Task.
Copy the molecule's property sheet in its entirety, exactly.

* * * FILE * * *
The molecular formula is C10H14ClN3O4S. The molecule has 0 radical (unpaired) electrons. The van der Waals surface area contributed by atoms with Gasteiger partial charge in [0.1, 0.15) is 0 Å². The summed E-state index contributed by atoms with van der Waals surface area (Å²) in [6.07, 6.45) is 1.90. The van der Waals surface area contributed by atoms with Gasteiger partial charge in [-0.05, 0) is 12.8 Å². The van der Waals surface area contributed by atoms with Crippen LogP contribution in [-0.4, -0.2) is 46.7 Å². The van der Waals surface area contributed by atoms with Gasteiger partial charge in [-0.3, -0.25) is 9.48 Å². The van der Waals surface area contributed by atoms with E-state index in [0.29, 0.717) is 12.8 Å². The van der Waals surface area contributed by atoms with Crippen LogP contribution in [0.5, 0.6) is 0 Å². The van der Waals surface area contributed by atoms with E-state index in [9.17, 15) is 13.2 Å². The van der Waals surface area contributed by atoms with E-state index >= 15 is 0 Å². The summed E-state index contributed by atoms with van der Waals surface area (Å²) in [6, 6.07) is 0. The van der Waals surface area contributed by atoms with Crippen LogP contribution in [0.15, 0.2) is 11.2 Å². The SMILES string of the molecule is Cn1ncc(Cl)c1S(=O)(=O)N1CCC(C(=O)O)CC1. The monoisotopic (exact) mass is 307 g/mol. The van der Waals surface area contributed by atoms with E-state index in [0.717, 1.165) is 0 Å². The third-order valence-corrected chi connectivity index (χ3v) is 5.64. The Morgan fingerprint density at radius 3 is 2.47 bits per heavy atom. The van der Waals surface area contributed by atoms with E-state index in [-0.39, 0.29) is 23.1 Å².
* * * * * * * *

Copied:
The molecular formula is C10H14ClN3O4S. The molecule has 0 radical (unpaired) electrons. The van der Waals surface area contributed by atoms with Gasteiger partial charge in [0.1, 0.15) is 0 Å². The summed E-state index contributed by atoms with van der Waals surface area (Å²) in [6.07, 6.45) is 1.90. The van der Waals surface area contributed by atoms with Gasteiger partial charge in [-0.05, 0) is 12.8 Å². The van der Waals surface area contributed by atoms with Crippen LogP contribution in [-0.4, -0.2) is 46.7 Å². The van der Waals surface area contributed by atoms with Gasteiger partial charge in [-0.3, -0.25) is 9.48 Å². The van der Waals surface area contributed by atoms with E-state index in [0.29, 0.717) is 12.8 Å². The van der Waals surface area contributed by atoms with Crippen LogP contribution in [0.5, 0.6) is 0 Å². The van der Waals surface area contributed by atoms with E-state index in [9.17, 15) is 13.2 Å². The van der Waals surface area contributed by atoms with E-state index >= 15 is 0 Å². The summed E-state index contributed by atoms with van der Waals surface area (Å²) in [6, 6.07) is 0. The van der Waals surface area contributed by atoms with Crippen LogP contribution in [0.15, 0.2) is 11.2 Å². The SMILES string of the molecule is Cn1ncc(Cl)c1S(=O)(=O)N1CCC(C(=O)O)CC1. The monoisotopic (exact) mass is 307 g/mol. The van der Waals surface area contributed by atoms with E-state index in [0.717, 1.165) is 0 Å². The third-order valence-corrected chi connectivity index (χ3v) is 5.64. The Morgan fingerprint density at radius 3 is 2.47 bits per heavy atom. The van der Waals surface area contributed by atoms with E-state index in [-0.39, 0.29) is 23.1 Å².